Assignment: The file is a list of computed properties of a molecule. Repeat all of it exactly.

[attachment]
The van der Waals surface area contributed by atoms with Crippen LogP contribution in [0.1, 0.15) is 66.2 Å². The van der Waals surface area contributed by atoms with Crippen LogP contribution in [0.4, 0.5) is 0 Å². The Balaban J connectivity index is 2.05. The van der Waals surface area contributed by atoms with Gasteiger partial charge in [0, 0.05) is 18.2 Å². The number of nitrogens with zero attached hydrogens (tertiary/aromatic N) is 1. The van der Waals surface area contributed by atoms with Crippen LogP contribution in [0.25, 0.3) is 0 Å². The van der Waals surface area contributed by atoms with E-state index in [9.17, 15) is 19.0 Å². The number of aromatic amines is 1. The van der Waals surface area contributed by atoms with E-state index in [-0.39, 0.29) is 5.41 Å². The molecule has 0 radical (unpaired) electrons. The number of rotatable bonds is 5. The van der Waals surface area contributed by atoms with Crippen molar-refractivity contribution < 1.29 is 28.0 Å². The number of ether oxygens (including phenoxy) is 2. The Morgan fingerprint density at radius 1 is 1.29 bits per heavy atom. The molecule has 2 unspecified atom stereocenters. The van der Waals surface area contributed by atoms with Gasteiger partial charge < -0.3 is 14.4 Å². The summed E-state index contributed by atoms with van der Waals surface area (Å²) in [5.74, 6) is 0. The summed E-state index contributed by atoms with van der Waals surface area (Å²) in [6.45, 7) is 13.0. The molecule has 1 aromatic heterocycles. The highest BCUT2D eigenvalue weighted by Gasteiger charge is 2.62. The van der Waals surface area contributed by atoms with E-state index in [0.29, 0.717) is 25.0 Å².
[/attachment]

The van der Waals surface area contributed by atoms with Crippen LogP contribution in [0.1, 0.15) is 66.2 Å². The van der Waals surface area contributed by atoms with Crippen LogP contribution in [0.4, 0.5) is 0 Å². The Balaban J connectivity index is 2.05. The van der Waals surface area contributed by atoms with Gasteiger partial charge in [0, 0.05) is 18.2 Å². The number of nitrogens with zero attached hydrogens (tertiary/aromatic N) is 1. The van der Waals surface area contributed by atoms with Crippen LogP contribution in [0.25, 0.3) is 0 Å². The van der Waals surface area contributed by atoms with E-state index in [9.17, 15) is 19.0 Å². The number of aromatic amines is 1. The van der Waals surface area contributed by atoms with E-state index in [-0.39, 0.29) is 5.41 Å². The molecule has 0 radical (unpaired) electrons. The number of rotatable bonds is 5. The van der Waals surface area contributed by atoms with Crippen molar-refractivity contribution < 1.29 is 28.0 Å². The number of ether oxygens (including phenoxy) is 2. The Morgan fingerprint density at radius 1 is 1.29 bits per heavy atom. The molecule has 2 unspecified atom stereocenters. The van der Waals surface area contributed by atoms with Gasteiger partial charge < -0.3 is 14.4 Å². The summed E-state index contributed by atoms with van der Waals surface area (Å²) in [5.74, 6) is 0. The summed E-state index contributed by atoms with van der Waals surface area (Å²) in [6.45, 7) is 13.0. The molecule has 1 aromatic heterocycles. The highest BCUT2D eigenvalue weighted by Gasteiger charge is 2.62. The van der Waals surface area contributed by atoms with E-state index in [0.29, 0.717) is 25.0 Å².